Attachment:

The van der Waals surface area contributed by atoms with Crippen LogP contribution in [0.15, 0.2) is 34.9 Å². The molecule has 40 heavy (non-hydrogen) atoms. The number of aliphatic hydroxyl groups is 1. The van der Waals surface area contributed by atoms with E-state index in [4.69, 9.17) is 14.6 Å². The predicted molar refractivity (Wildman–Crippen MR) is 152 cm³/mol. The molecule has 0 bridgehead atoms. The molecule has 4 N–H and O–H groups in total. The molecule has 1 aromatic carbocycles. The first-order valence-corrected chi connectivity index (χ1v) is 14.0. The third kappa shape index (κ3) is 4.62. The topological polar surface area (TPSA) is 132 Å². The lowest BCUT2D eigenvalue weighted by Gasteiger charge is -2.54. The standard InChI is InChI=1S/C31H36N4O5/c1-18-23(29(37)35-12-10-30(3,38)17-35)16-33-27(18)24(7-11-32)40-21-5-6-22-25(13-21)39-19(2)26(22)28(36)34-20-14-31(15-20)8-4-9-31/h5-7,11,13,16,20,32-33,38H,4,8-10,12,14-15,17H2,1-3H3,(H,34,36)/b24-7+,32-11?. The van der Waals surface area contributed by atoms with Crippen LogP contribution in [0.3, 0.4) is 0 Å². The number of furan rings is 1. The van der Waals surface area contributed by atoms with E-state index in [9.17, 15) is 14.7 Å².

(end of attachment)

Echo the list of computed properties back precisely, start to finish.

The van der Waals surface area contributed by atoms with Crippen LogP contribution in [0.15, 0.2) is 34.9 Å². The molecule has 40 heavy (non-hydrogen) atoms. The number of aliphatic hydroxyl groups is 1. The van der Waals surface area contributed by atoms with E-state index in [4.69, 9.17) is 14.6 Å². The predicted molar refractivity (Wildman–Crippen MR) is 152 cm³/mol. The molecule has 0 bridgehead atoms. The molecule has 4 N–H and O–H groups in total. The molecule has 1 aromatic carbocycles. The first-order valence-corrected chi connectivity index (χ1v) is 14.0. The third kappa shape index (κ3) is 4.62. The topological polar surface area (TPSA) is 132 Å². The lowest BCUT2D eigenvalue weighted by Gasteiger charge is -2.54. The standard InChI is InChI=1S/C31H36N4O5/c1-18-23(29(37)35-12-10-30(3,38)17-35)16-33-27(18)24(7-11-32)40-21-5-6-22-25(13-21)39-19(2)26(22)28(36)34-20-14-31(15-20)8-4-9-31/h5-7,11,13,16,20,32-33,38H,4,8-10,12,14-15,17H2,1-3H3,(H,34,36)/b24-7+,32-11?. The van der Waals surface area contributed by atoms with Crippen LogP contribution in [0.3, 0.4) is 0 Å². The number of furan rings is 1. The van der Waals surface area contributed by atoms with E-state index in [9.17, 15) is 14.7 Å².